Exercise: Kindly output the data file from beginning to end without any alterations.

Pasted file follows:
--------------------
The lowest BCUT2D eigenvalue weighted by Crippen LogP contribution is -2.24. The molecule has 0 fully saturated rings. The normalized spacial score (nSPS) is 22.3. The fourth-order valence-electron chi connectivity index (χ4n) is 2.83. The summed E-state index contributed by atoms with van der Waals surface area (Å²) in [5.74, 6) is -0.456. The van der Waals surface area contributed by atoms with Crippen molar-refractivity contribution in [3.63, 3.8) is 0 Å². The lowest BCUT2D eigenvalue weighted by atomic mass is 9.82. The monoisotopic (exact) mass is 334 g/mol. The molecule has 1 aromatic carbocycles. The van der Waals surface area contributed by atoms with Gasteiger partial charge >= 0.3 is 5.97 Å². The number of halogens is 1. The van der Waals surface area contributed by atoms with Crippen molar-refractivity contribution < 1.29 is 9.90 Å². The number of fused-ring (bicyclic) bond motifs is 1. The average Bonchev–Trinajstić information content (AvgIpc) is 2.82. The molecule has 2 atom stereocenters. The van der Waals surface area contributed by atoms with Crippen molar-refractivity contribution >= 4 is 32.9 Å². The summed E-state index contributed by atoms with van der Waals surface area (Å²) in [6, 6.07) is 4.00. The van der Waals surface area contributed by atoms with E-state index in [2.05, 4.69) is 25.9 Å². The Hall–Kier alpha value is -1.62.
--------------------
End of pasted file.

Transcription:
The lowest BCUT2D eigenvalue weighted by Crippen LogP contribution is -2.24. The molecule has 0 fully saturated rings. The normalized spacial score (nSPS) is 22.3. The fourth-order valence-electron chi connectivity index (χ4n) is 2.83. The summed E-state index contributed by atoms with van der Waals surface area (Å²) in [5.74, 6) is -0.456. The van der Waals surface area contributed by atoms with Crippen molar-refractivity contribution in [3.63, 3.8) is 0 Å². The lowest BCUT2D eigenvalue weighted by atomic mass is 9.82. The monoisotopic (exact) mass is 334 g/mol. The molecule has 1 aromatic carbocycles. The van der Waals surface area contributed by atoms with Gasteiger partial charge >= 0.3 is 5.97 Å². The number of halogens is 1. The van der Waals surface area contributed by atoms with Crippen molar-refractivity contribution < 1.29 is 9.90 Å². The number of fused-ring (bicyclic) bond motifs is 1. The average Bonchev–Trinajstić information content (AvgIpc) is 2.82. The molecule has 2 atom stereocenters. The van der Waals surface area contributed by atoms with Crippen molar-refractivity contribution >= 4 is 32.9 Å². The summed E-state index contributed by atoms with van der Waals surface area (Å²) in [6, 6.07) is 4.00. The van der Waals surface area contributed by atoms with E-state index in [2.05, 4.69) is 25.9 Å². The Hall–Kier alpha value is -1.62.